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Is it really necessary to wait for the "ready" (or "window.onload") events if your code only manipulates DOM elements that have already been parsed entirely?

The jQuery documentation for the "ready()" function demonstrates how you could wait to perform actions until the DOM is entirely ready but the example is for code (script tags) that are listed before the DOM elements in question. But it seems that code which appears after the necessary DOM elements in an HTML document has access to them since, presumably, the DOM is built as the browser parses the document.

For example, is it safe to assume that the following code is reliable in all situations or is it still necessary (or beneficial somehow) to use a ready/onload handler?

  <div id="foo"/>
  <script type="text/javascript">
    var foo = document.getElementById('foo');
    foo.innerHTML = 'The element #foo is loaded!';

This SO question is very similar but I wanted to bump it to see if there is any more information.

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up vote 6 down vote accepted

If your JavaScript code is below the DOM elements and only modifies them exclusively, you don't need to wait for the DOM ready event.

However, keep in mind editing a DOM element which contains a script element (or more specifically, before the element's closing tag) used to cause big problems in IE6 (thanks T.J. Crowder) and IE7.

However, this requires inline scripts which can be a maintenance problem. It is preferred to have your JavaScript stored externally (and many speak of the benefits of including them before the closing body tag) for many benefits such as ease of maintenance and fine grained cache control.

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+1 for your first and second paragraphs. @maerics, see this thread from the Google Closure library team about when you can manipulate elements (fairly good authority, the Closure library is used by millions of people every day). @alex: Your third paragraph doesn't make much sense. You talk about inline script elements blocking execution whilst being downloaded, but then talk about storing your JavaScript externally. – T.J. Crowder Apr 21 '11 at 5:25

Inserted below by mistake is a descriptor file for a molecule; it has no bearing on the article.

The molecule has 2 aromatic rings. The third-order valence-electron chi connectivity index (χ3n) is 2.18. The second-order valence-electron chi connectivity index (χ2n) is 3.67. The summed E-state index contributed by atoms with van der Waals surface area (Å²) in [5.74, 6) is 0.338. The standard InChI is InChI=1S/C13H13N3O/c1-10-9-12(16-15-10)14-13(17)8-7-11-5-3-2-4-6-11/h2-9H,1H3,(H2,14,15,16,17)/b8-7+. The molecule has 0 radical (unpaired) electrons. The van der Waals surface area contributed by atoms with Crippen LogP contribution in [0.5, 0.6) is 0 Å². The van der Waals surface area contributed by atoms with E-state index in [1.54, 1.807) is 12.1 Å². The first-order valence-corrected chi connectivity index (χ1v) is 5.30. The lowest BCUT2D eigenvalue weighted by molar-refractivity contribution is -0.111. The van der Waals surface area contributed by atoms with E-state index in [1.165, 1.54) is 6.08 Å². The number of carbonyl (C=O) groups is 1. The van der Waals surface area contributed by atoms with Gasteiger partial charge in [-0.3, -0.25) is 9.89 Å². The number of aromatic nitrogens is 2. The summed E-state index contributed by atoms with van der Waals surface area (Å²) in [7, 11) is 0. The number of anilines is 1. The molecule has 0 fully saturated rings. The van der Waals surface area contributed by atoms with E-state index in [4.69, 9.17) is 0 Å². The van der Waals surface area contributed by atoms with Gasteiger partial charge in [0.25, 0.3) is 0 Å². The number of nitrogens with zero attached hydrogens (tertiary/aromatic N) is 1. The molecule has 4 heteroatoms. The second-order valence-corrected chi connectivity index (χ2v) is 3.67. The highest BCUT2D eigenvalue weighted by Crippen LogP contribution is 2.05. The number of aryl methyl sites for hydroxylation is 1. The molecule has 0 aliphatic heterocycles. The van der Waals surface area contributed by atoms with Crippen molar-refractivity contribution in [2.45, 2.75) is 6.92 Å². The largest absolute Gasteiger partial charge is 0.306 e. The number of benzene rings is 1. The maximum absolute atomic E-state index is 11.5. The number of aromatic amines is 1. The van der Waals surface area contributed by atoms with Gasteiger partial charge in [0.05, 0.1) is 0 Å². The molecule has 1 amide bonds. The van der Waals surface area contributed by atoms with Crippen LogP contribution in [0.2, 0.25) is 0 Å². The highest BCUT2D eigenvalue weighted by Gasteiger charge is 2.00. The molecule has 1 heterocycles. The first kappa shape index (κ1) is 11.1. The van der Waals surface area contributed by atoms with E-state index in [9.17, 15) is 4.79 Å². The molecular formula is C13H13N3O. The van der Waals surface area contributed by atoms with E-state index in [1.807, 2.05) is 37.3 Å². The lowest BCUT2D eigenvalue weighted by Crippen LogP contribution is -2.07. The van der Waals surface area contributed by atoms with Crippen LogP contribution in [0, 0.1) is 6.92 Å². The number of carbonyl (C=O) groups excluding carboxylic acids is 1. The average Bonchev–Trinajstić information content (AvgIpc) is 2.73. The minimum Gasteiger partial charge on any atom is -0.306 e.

@T.J. Thanks for vote. How should I improve my answer? Is it wrong or just worded ambiguously? – alex Apr 21 '11 at 5:27
@alex: Re third paragraph, I think it's mostly wording. Your update helps by removing the bit about "downloading." – T.J. Crowder Apr 21 '11 at 5:43
That referenced IE bug is very interesting. Note, the linked article and its resources imply (in some cases actually say) that this will only happen if the script code is directly within the script (not an external file). That is incorrect. It doesn't matter where the script code comes from (body of the element itself or an external file), the key thing is modifying the content of an unclosed element other than the immediate parent. This will trigger it with IE6, for instance, even though the script element refers to an external file: – T.J. Crowder Apr 21 '11 at 5:50
@T.J. You've never came across that bug? Consider yourself lucky :). I found it a bit in the wild in certain open source applications. – alex Apr 21 '11 at 5:52

in your case it is fine because the browser will render your code line by line and in your code id="foo" comes first so it will get that div....but suppose you wrote this script in head tag then the script will run first and it wont get the div with id="foo" because its not yet loaded..its better to write in document.ready method

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Yes, it's safe if you js code is after dom but usually it's not relly good idea to mix html and js.

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Document is loaded in linear fashion so your code works correctly. Sometimes programmers do not use document ready for performance purpose when the javascript is not depends on the DOM below it. Here is some example.

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